Northumberland restoration uncovers ancient Greek mystery
A replica of a frieze which once decorated the Parthenon in Athens has been found hidden behind a wall in a Northumberland pub. A decorator carrying out renovations in the Three Horse Shoes in East Hartford discovered the bronze coloured panel behind a piece of hardwood above the mantelpiece in the early 1990’s.The pub’s owner agreed that John Stephenson could keep the find and he recently decided to try to find out more about it. Mr Stephenson contacted Rob Collins, a Finds Liaison Officer with the Portable Antiquities Scheme based at Newcastle University, who showed the artefact to staff at the University’s museum. They immediately recognised the panel as a replica of the Parthenon frieze. Mr Collins’ research revealed that, early in the 19th century, a sculptor named John Henning and his son, also named John were commissioned to carve a full scale replica of the Parthenon frieze to decorate the exterior of the Athenaeum Club in London. Henning, who was a leading sculptor of the day, later carved a set of miniatures of sections of the frieze. These were put together in boxed sets and sold to collectors. So popular were Henning’s slate miniatures that others began to copy them by making a mould of the slate and casting copies - effectively creating replicas of the replicas.“Henning eventually became very irritated by the number of copies of his work that were being sold, even in some cases alongside his original slate sculptures’, said Mr Collins. “So in fact, while not especially rare, this find may be a very interesting relic of the Victorian fascination with antiquity, or indeed it may be a much later copy. What is even more interesting, however, is how it came to be set into the wall of a pub in the North East of England”.Mr Stephenson has donated his find to Newcastle University’s Shefton Museum of Greek and Etruscan Art and Archaeology.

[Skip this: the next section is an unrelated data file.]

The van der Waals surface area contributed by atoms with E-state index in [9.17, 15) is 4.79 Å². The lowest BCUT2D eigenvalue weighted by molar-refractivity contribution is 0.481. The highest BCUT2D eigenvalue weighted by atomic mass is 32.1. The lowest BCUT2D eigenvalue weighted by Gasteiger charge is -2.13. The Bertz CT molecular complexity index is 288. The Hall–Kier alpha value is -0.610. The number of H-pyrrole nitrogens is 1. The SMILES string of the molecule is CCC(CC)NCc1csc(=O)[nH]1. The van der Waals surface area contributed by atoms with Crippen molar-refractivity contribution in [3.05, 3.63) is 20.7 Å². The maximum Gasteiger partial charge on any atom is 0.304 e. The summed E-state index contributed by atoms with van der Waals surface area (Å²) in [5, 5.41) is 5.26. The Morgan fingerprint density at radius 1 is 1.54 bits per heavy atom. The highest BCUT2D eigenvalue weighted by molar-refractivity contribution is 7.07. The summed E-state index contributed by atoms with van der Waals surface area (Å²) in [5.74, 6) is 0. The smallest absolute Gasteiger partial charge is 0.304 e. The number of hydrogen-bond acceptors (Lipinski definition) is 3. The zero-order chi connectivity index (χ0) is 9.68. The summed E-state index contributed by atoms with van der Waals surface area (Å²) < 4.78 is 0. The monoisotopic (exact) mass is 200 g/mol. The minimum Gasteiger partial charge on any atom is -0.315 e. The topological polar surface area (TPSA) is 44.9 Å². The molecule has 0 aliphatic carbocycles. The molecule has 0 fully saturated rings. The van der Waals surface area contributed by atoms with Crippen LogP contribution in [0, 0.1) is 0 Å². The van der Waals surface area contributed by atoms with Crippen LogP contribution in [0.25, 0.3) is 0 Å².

This was posted in Bdaily's Members' News section by Ruth Mitchell .